Rocky River Fire Division celebrates centennial
By Sue Botos
Residents had the opportunity to take a glance at the past while looking to the future during an open house at the Rocky River Fire Department Sunday. The celebration was in recognition of the department’s 100th anniversary.
Begun as a volunteer service in 1911, the first full-time members, a lieutenant and one firefighter, were appointed in 1924. The following year, the lieutenant was named chief and two more firefighters were added. That same year, 1925, the fire department purchased an American La France Type 75 combination chemical engine with junior pump.
This truck holds a special place in the hearts of city officials. It was rebuilt by former Eaton Township Fire Chief Mel Ternes with the financial backing of Rocky River residents Jackie and Marilyn Jauch.
In memory of their father, Dr. Roland Jauch, who worked for many years with the Rocky River Schools’ athletic department, the sisters donated $10,000 toward the restoration of the truck.
“I was in England and my sister called me and said ‘I just donated $10,000 of your money to the truck,’” said Jackie Jauch, with a laugh, at the open house.
Mayor Pam Bobst expressed her gratitude, saying, “We never could have done this without her.”
Visitors had the opportunity to see all parts of the station, including living quarters, and watch demonstration of equipment such as a thermal imaging device, which allows firefighters to find people in a dark, smoke-filled building.
Also demonstrated were the ladder truck and hydraulic equipment featuring “the jaws of life” used to remove victims from wrecked cars.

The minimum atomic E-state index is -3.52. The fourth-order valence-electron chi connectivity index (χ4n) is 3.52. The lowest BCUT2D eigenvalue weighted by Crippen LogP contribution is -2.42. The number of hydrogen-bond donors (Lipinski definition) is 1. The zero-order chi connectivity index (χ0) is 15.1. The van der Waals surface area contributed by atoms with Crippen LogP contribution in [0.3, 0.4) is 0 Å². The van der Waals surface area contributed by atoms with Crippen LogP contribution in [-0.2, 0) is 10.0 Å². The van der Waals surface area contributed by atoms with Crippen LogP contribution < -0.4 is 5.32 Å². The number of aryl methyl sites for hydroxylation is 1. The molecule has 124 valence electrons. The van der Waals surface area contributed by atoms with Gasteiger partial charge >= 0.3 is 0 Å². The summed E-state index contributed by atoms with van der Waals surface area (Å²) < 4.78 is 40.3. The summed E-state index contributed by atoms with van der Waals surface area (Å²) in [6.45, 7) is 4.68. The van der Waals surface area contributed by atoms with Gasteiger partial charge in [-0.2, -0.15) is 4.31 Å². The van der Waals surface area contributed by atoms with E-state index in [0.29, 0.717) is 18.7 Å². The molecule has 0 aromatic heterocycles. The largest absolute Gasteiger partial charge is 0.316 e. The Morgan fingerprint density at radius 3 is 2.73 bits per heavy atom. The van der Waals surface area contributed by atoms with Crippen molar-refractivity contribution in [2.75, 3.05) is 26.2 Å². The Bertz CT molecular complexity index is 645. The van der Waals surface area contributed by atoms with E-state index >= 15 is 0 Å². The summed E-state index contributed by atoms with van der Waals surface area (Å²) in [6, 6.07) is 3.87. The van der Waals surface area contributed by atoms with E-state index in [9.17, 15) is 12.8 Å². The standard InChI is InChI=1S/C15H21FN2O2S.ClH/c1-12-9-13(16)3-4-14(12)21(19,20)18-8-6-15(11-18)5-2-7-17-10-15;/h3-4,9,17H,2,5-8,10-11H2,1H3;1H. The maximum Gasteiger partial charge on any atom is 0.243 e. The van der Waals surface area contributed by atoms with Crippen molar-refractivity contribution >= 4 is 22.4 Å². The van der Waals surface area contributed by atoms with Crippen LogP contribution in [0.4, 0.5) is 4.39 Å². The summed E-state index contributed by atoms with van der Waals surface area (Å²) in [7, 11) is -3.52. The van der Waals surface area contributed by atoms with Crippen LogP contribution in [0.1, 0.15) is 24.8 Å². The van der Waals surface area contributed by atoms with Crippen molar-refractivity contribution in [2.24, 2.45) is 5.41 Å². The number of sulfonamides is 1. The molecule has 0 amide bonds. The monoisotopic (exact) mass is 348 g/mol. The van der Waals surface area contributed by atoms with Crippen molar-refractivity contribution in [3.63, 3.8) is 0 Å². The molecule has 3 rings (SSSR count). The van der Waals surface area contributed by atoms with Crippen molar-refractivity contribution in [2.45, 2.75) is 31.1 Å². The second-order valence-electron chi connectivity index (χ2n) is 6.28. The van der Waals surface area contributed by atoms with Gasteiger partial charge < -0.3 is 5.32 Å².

Firefighters explained that many accident victims used to die, not as an immediate result of an accident, but rather from being moved afterward. They said that this equipment allows the vehicle to be removed from the victim rather than the other way around.
Currently the Fire Division consists of 29 full-time personal, including Chief Chris Flynn, a fire prevention officer, three captains, six lieutenants and 18 firefighters.
Since 1972, all firefighters have been required to be certified paramedics. “Rocky River was one of the first departments,” said 20-year firefighter Paul Murray of the EMT requirement. He added that everyone, including the chief, is certified.
Murry said that the department makes about 2,800 runs each year, a vast majority of which, he said, are medical transportation. The three-man squads, he continued, usually spend about one hour per run.
Due to privacy regulation, Murry said he really could not talk too much about the EMT runs, however, he recalled one story. “We delivered a baby on Lorain Road last year. A woman came to the station and knocked on the door because she was about to have a baby. We didn’t make it to the hospital and delivered en route,” said Murry.
Mother and baby did well and visited the station six months later.